"Ladies and gentlemen from all over the world, welcome to this brand new forum destined to all those opera lovers. It is my intention to create a cultural space to remember the great composers such as Verdi, Puccini, Donizetti, as well as all the stars that walked through the most famous stages around the world like Caruso, Gigli, di Stefano, Pavarotti... I also intend this forum to be a debating space where readers can state their opinions, ideas, advises, likes and dislikes.

Through the last years opera has been losing popularity at the expense of more modern music, and though the heyday of the latter is a social and cultural worldwide phenomenon, it would be of great value to retrieve the transcendental meaning of opera in the history of man.

Therefore, ladies and gentlemen, may the world take its seat, let the curtain raise, come up to the stage with me and be the performers of this experience..."


Friday, November 23, 2007

Donizetti's Don Pasquale in Colombia

Don Pasquale - Gaetano Donizetti; Teatro Colón, Bogotá, Colombia; opening night: Oct 09, 2007.

Don Pasquale, Valeriano Lanchas
Dottor Malatesta, Homero Velho
Ernesto, Alejandro Escobar
Norina, Gabriella Pace
Notario, David Garzón
Conductor, Hilary Griffiths

Though small dimensions but splendid style, the Teatro Colón of Bogotá seems the ideal place for belcanto repertoire. It was the case of Donizetti's posthumous opera, Don Pasquale, chosen by the Opera de Colombia as the second title for its annual season.

Formed by young musicians, the del Valle's Philharmonic Orchestra rendered a mor-than-satisfying version of this opera with a great balance in style and excellent tuning. From the first measures it was noticeable a brillant work of the british conductor Hilary Griffiths who had a deep knowledge of Donizetti's work.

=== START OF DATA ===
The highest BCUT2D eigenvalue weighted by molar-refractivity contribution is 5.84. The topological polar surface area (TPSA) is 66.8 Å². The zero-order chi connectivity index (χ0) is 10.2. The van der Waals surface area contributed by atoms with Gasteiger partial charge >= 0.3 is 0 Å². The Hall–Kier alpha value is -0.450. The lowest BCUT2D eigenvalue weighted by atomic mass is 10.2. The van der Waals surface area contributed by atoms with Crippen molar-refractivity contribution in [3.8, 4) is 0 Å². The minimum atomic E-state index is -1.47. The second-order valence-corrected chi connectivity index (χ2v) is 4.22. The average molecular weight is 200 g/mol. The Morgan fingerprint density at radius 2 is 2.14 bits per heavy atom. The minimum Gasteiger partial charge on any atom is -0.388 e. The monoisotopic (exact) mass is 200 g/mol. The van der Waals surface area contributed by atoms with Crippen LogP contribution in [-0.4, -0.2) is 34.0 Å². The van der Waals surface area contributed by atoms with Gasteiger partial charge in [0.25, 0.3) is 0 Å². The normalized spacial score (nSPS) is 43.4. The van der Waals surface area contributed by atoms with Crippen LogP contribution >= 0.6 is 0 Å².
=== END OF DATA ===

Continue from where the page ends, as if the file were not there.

Valeriano Lanchas, colombian baritone with lovely timbre, perfect tuning and winner of two world competitions (Luciano Pavarotti and Operalia), gave an excellent performance in the opera's title role. Gabriella Pace was perfectly suited for the role of Norina. With flattering musicality and flexibility plus a talented acting, Pace performed an unforgettable and genuine creation. Homero Velho standed out from this group of great singers for his stage display and elegance. Though not assisted bt his voice timbre, he was the ambiguous and seducer Dottor Malatesta the audience always expects. In the role of Ernesto, Alejandro Escobar sang with taste and knowledge of the repertoire though he overused the falsetto and had some tuning problems in the first part of the opera. Nevertheless he reached an excellent level in the second part.

Regarding the setting, there was some lack of respect to the composer. The opera took place in New York during the 30s where the ArtDéco prevailed. Congruent with this, the scenery and clothes were elegant, functional and well suited for the chosen time and place.

Despite of the latter, the audience was very receptive and at the end gave a big appalause of approval.

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